I had a lot of milk on hand after the baking extravaganza that preceded the bridal shower, so I followed local milk’s recipe for ricotta. In fact, I so recently made the ricotta that it’s currently straining on our counter. I haven’t eaten it yet but the samples I’ve eaten are quite tasty. Actually, the samples were so tasty that I started marching around and proclaiming how sexy cheese-making was. (Not sure if all guys will go for this, but it’s worth a try.) Doug will be lucky if I am generous enough to share with him!

I hope that your CSA adventures are going well. I hope that you’re able to incorporate the crops with your old favorites as well as discovering some new favorites (or at least some new side-paths).

I’m going to go make some miso-tahini dressing (recipe to follow soon…I have to leave you coming back for more, right?!) to drizzle over the endless CSA greens to go with my ricotta and sorrel pesto, spread over baguettes. Add a handful of grapefruit juice, gin, and tonic to erase this week’s workload, and I have myself quite a dinner.

Have a great weekend!

CSA: Week 2

13 Jun

This week’s box of harvested goodness contained some similar items as last week, along with a few new things. We received more bok choi, a bunch of greens, french radishes, and garlic scapes.

I already scarfed down the radishes (cut up with a bit of sea salt) and plan on making some pesto with the scapes. I am really excited about making something with the kohlrabi, street name: weird jellyfish spaceship vegetable.

I’m not quite sure what to do with it yet. I will definitely wait until Doug gets home from his whirlwind work trip to NY to cut into it. Who knows if there’s an alien life form waiting inside?!

We are usually able to identify most of the vegetables, but by the time we got to the end of the box, we had a few leafy bunches that we weren’t quite sure what they were. Siena Farms sends a great weekly newsletter to their CSA members that includes a list of items in the box, with a description of the item and suggestions on how to use it. We hadn’t identified the sorrel yet, which Siena Farms described as having a vibrant lemon flavor to its leaves. As we taste-tested the unidentified items, it was immediately clear which was the sorrel. It was so bright and lemony! I immediately fell in love, and trotted down to their stand at the farmer’s market to buy another bunch.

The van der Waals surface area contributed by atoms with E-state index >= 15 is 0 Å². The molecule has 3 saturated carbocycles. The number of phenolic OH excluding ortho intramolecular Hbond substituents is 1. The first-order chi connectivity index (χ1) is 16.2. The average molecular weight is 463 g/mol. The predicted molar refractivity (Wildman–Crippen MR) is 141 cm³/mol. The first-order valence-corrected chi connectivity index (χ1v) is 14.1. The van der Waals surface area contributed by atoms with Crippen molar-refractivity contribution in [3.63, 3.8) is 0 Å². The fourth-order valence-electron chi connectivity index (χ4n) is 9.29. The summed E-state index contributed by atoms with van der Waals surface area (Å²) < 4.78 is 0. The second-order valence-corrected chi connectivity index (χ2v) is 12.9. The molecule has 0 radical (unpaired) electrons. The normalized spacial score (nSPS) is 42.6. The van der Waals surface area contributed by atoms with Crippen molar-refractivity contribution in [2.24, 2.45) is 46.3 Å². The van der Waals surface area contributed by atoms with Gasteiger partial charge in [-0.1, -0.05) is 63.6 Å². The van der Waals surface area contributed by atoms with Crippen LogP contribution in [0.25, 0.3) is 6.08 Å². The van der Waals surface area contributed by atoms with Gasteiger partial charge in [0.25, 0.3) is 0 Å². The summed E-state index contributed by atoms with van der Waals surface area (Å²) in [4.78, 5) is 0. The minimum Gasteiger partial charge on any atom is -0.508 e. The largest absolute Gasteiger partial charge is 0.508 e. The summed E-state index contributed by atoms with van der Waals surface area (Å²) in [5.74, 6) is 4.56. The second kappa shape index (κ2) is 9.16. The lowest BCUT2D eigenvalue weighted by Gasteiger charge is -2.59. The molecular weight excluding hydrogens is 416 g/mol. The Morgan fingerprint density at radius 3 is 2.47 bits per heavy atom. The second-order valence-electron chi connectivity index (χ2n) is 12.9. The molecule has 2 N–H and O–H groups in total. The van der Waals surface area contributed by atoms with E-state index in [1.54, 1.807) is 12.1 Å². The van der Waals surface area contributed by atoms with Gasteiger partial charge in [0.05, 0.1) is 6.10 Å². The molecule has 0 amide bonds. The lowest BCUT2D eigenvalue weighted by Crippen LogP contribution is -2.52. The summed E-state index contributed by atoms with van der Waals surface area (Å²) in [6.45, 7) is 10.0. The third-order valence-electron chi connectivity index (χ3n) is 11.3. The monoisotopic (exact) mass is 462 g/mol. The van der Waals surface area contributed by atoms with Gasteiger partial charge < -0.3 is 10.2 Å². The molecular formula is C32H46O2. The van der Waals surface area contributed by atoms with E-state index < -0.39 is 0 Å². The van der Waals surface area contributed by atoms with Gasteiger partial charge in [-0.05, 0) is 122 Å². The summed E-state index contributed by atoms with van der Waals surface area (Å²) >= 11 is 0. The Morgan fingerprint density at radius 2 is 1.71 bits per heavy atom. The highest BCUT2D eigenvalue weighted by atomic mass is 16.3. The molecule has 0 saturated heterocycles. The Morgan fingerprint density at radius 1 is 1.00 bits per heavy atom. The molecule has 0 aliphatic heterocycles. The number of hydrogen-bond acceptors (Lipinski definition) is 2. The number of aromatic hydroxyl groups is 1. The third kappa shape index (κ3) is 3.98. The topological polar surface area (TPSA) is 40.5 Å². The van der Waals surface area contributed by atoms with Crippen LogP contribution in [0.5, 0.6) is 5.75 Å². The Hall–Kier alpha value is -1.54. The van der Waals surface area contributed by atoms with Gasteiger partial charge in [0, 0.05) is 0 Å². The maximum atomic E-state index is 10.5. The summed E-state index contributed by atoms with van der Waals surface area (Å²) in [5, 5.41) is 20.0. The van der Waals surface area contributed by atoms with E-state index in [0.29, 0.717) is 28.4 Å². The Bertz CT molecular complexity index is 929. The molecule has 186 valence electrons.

Tuesdays are trapeze days, so I’m not much in the mood for cooking anything intensive for dinner when I get home at 10 pm. I love Chipotle rice, and thought that chopped sorrel and cilantro (also in the box) would be a close mimic to it.

No recipe for this. I just cooked some long grain white rice, and stirred the cilantro and sorrel into it once it was done cooking. On a scale of difficulty, this was a 1… and only because I had to wash a pot afterward.

Sadly, it wasn’t awesome. The sorrel lost some of its vibrancy when it was wilted. I squeezed a lime over the dish to make up for what I thought the sorrel would add but was disappointed nonetheless. Next time, I would add the greens to a salad or to a cold rice/couscous/quinoa salad.